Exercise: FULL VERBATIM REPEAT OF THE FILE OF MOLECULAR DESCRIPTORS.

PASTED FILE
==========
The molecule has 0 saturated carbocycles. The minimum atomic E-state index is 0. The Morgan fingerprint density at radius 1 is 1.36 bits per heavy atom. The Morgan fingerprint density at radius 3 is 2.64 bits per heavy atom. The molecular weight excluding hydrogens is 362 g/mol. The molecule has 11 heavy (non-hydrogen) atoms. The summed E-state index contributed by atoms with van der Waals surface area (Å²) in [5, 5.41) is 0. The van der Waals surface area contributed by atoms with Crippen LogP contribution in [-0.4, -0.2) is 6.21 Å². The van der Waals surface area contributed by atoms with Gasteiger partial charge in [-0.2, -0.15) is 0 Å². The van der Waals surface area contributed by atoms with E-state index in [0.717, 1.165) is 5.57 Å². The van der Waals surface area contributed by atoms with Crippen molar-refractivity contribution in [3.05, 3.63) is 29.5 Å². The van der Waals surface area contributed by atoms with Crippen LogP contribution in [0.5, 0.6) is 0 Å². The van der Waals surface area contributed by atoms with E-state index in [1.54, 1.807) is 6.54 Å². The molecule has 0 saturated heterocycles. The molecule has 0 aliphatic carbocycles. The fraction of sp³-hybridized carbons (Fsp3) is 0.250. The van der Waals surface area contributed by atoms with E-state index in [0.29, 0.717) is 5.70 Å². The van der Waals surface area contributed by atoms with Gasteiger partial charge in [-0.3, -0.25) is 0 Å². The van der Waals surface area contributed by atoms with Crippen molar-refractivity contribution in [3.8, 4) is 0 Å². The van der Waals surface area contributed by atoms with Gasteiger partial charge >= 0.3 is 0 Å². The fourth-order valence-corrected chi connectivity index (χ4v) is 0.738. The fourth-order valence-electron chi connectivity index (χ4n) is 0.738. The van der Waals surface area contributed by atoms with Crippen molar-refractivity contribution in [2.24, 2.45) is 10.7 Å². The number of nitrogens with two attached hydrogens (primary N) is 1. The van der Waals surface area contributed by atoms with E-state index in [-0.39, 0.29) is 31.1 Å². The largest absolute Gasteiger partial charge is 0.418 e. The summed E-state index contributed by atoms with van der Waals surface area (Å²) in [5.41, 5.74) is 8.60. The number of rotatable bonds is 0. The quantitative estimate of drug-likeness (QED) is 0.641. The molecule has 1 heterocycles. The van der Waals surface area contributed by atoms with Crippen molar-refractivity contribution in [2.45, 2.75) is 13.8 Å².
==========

The molecule has 0 saturated carbocycles. The minimum atomic E-state index is 0. The Morgan fingerprint density at radius 1 is 1.36 bits per heavy atom. The Morgan fingerprint density at radius 3 is 2.64 bits per heavy atom. The molecular weight excluding hydrogens is 362 g/mol. The molecule has 11 heavy (non-hydrogen) atoms. The summed E-state index contributed by atoms with van der Waals surface area (Å²) in [5, 5.41) is 0. The van der Waals surface area contributed by atoms with Crippen LogP contribution in [-0.4, -0.2) is 6.21 Å². The van der Waals surface area contributed by atoms with Gasteiger partial charge in [-0.2, -0.15) is 0 Å². The van der Waals surface area contributed by atoms with E-state index in [0.717, 1.165) is 5.57 Å². The van der Waals surface area contributed by atoms with Crippen molar-refractivity contribution in [3.05, 3.63) is 29.5 Å². The van der Waals surface area contributed by atoms with Crippen LogP contribution in [0.5, 0.6) is 0 Å². The van der Waals surface area contributed by atoms with E-state index in [1.54, 1.807) is 6.54 Å². The molecule has 0 saturated heterocycles. The molecule has 0 aliphatic carbocycles. The fraction of sp³-hybridized carbons (Fsp3) is 0.250. The van der Waals surface area contributed by atoms with E-state index in [0.29, 0.717) is 5.70 Å². The van der Waals surface area contributed by atoms with Gasteiger partial charge in [-0.3, -0.25) is 0 Å². The van der Waals surface area contributed by atoms with Crippen molar-refractivity contribution in [3.8, 4) is 0 Å². The van der Waals surface area contributed by atoms with Gasteiger partial charge >= 0.3 is 0 Å². The fourth-order valence-corrected chi connectivity index (χ4v) is 0.738. The fourth-order valence-electron chi connectivity index (χ4n) is 0.738. The van der Waals surface area contributed by atoms with Crippen molar-refractivity contribution in [2.24, 2.45) is 10.7 Å². The number of nitrogens with two attached hydrogens (primary N) is 1. The van der Waals surface area contributed by atoms with E-state index in [-0.39, 0.29) is 31.1 Å². The largest absolute Gasteiger partial charge is 0.418 e. The summed E-state index contributed by atoms with van der Waals surface area (Å²) in [5.41, 5.74) is 8.60. The number of rotatable bonds is 0. The quantitative estimate of drug-likeness (QED) is 0.641. The molecule has 1 heterocycles. The van der Waals surface area contributed by atoms with Crippen molar-refractivity contribution in [2.45, 2.75) is 13.8 Å².